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Mandatory Sick Leave Laws Add Complexity for Multi-State Employers

on Thursday, 20 August 2015 in Labor & Employment Law Update: Sarah M. Huyck, Editor

Within the past several weeks, three states – California, Massachusetts and Oregon – have joined Connecticut and other jurisdictions in requiring employers to provide paid sick leave. While the overall intent of these laws is similar from state to state – to guarantee most workers at least a few days of paid, job-protected leave each year for personal or family illness – these laws vary on a number of details, including:

  • Which employers are covered — both public and private? For-profit and nonprofit?
  • Which employees are covered — usually based on hours worked and in some cases how long they have been employed.
  • How much paid time is required — typically one hour accrued per 30 hours or 40 hours worked up to a total of 24 to 40 hours per year.
  • What the hours can be used for besides personal illness — such as the illness of other family members (and which ones) and in some cases, to deal with domestic violence, sexual assault or stalking.
  • When the employee is eligible to use the accrued hours.
  • Whether unused hours must carry over at the end of the year or can be forfeited.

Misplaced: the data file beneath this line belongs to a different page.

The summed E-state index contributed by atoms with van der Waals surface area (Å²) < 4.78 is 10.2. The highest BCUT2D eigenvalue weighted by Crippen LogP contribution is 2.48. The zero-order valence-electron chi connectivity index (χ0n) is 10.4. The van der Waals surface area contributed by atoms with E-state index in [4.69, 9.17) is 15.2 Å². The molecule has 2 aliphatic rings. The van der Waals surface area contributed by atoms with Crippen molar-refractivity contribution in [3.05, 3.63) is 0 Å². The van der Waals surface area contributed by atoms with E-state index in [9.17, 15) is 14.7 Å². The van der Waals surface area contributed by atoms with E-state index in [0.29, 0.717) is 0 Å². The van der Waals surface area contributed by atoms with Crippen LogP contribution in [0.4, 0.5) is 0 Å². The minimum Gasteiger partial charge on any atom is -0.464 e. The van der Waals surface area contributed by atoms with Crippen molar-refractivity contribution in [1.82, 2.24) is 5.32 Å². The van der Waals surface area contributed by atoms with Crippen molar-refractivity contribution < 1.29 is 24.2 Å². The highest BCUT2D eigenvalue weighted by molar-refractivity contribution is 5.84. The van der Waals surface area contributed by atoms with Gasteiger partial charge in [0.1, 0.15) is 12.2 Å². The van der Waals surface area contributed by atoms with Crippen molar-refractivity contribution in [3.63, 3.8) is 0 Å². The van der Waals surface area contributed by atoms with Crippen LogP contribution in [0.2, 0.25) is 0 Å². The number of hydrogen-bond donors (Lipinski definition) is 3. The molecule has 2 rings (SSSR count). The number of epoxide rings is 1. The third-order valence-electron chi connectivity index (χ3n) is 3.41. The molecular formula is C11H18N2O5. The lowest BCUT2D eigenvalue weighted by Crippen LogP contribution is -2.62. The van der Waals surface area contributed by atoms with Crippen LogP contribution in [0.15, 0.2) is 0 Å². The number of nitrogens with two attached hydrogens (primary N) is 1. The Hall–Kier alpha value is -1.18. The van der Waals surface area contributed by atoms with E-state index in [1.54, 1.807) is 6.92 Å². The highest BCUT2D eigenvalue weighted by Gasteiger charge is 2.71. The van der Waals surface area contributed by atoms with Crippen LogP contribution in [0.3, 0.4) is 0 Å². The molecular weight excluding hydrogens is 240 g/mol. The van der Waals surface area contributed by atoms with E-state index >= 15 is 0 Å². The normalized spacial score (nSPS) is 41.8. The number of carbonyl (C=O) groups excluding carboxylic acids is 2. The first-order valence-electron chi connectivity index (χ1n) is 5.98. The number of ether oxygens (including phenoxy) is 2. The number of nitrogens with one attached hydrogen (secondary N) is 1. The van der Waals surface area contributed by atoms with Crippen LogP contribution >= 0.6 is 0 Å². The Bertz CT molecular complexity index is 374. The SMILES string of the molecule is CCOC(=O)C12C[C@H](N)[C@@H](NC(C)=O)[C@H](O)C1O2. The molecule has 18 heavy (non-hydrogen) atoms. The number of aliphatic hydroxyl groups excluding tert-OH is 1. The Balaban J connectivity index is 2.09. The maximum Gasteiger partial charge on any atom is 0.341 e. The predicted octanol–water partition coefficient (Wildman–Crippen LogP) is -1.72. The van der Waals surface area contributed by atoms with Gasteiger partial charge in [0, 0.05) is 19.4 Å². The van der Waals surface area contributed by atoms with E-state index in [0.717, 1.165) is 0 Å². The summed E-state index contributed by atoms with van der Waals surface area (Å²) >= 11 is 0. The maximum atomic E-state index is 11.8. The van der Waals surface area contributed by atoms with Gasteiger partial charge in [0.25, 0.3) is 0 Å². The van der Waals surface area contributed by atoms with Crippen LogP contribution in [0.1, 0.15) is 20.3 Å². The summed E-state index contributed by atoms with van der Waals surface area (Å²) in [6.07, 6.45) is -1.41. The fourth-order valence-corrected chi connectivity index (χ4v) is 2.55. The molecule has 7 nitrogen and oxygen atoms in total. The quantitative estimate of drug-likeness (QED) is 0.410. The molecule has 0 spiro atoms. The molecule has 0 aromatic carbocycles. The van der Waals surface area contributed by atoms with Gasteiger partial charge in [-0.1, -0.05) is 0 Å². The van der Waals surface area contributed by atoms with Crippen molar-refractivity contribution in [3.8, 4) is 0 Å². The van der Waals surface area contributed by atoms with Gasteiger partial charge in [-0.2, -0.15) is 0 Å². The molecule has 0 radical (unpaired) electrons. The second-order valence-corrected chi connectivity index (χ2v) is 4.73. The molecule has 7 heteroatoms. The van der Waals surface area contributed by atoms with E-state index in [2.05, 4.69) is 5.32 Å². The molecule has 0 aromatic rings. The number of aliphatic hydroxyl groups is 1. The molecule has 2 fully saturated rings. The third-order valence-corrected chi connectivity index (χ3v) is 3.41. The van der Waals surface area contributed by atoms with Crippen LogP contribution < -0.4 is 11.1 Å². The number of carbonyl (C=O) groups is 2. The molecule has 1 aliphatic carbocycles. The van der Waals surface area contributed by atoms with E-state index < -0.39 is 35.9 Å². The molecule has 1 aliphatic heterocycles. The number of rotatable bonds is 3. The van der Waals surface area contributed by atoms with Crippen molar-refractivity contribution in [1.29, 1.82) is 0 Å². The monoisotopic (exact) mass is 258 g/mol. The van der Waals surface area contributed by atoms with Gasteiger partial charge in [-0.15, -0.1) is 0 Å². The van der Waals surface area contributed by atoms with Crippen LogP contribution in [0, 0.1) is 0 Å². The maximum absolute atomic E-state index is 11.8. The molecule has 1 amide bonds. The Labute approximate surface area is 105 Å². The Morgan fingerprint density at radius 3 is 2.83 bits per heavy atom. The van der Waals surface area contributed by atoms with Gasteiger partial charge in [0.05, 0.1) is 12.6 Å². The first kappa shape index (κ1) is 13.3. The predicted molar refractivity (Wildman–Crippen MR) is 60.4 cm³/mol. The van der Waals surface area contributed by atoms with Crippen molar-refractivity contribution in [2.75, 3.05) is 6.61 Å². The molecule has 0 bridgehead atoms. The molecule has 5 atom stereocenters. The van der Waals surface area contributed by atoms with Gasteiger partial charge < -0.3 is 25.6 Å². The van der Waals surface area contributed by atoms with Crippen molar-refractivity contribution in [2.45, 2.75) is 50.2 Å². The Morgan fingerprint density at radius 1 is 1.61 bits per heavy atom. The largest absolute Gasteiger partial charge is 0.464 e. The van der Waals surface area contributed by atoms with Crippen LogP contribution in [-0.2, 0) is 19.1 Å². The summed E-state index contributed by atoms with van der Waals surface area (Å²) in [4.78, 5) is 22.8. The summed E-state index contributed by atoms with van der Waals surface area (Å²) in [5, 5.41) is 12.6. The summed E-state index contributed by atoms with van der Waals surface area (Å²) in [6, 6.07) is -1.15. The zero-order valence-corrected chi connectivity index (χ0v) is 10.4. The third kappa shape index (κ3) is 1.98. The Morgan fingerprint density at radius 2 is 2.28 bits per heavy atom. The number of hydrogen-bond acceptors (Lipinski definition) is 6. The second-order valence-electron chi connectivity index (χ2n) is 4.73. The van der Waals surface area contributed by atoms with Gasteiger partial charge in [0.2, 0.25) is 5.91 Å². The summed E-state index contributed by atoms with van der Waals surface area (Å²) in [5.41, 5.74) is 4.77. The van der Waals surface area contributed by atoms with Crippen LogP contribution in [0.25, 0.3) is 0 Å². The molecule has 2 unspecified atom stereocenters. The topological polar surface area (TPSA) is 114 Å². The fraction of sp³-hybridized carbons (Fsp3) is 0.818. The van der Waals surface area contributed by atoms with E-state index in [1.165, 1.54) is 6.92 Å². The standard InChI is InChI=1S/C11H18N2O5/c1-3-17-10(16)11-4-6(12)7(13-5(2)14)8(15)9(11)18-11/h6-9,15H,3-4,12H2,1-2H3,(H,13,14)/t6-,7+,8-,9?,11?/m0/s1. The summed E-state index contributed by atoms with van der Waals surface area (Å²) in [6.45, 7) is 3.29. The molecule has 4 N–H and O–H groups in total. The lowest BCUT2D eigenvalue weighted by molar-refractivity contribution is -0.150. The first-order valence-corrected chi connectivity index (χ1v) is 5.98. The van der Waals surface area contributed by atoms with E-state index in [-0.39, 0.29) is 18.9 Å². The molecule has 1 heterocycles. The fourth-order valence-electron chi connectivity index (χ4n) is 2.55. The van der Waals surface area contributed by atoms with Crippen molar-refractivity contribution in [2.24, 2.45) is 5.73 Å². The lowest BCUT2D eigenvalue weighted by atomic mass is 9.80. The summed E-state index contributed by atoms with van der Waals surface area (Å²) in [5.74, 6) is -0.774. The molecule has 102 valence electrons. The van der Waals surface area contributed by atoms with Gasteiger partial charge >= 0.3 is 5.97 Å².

• Whether unused hours must be paid out upon termination.
  • How the paid sick leave requirements work within a broader PTO plan.
  • Whether the employee has a private right of action for violations, or must rely on the state labor department for help.

Of course, there have long been variations in employment laws from state to state and in some cases at the city level, but 2015 has been a banner year for more variations, not just regarding sick leave but also in pregnancy discrimination/accommodation and other areas. Employers with employees located in multiple states increasingly need to pay close attention to each jurisdiction’s laws, and determine how to respond to these variations from a policy and enforcement standpoint. Often, this will require a strategic decision between adopting a single company-wide set of policies based on the “most generous jurisdiction” – a solution which provides administrative simplicity but increased cost – or to adopt tailored policies for each state and make a commitment to staying current on each of them.

Jonathan R. Breuning

Nick Miller, Summer Associate

1700 Farnam Street | Suite 1500 | Omaha, NE 68102 | 402.344.0500

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